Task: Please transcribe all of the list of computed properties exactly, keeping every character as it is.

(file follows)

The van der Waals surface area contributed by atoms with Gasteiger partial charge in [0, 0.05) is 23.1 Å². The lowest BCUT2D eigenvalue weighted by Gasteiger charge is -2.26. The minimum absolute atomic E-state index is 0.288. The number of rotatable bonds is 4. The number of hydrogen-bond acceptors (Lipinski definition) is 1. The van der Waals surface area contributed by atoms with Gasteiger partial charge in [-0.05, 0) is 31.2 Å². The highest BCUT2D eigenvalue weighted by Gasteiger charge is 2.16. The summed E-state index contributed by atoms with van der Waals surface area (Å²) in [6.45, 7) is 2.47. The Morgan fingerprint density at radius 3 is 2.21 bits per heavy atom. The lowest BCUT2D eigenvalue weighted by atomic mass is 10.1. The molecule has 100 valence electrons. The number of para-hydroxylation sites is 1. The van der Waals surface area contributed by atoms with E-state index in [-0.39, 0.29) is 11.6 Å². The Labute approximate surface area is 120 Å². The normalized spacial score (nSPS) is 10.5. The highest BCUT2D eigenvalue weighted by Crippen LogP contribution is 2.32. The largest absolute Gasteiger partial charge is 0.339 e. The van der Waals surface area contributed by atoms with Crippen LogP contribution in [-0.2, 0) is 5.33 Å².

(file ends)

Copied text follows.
The van der Waals surface area contributed by atoms with Gasteiger partial charge in [0, 0.05) is 23.1 Å². The lowest BCUT2D eigenvalue weighted by Gasteiger charge is -2.26. The minimum absolute atomic E-state index is 0.288. The number of rotatable bonds is 4. The number of hydrogen-bond acceptors (Lipinski definition) is 1. The van der Waals surface area contributed by atoms with Gasteiger partial charge in [-0.05, 0) is 31.2 Å². The highest BCUT2D eigenvalue weighted by Gasteiger charge is 2.16. The summed E-state index contributed by atoms with van der Waals surface area (Å²) in [6.45, 7) is 2.47. The Morgan fingerprint density at radius 3 is 2.21 bits per heavy atom. The lowest BCUT2D eigenvalue weighted by atomic mass is 10.1. The molecule has 100 valence electrons. The number of para-hydroxylation sites is 1. The van der Waals surface area contributed by atoms with E-state index in [-0.39, 0.29) is 11.6 Å². The Labute approximate surface area is 120 Å². The normalized spacial score (nSPS) is 10.5. The highest BCUT2D eigenvalue weighted by Crippen LogP contribution is 2.32. The largest absolute Gasteiger partial charge is 0.339 e. The van der Waals surface area contributed by atoms with Crippen LogP contribution in [-0.2, 0) is 5.33 Å².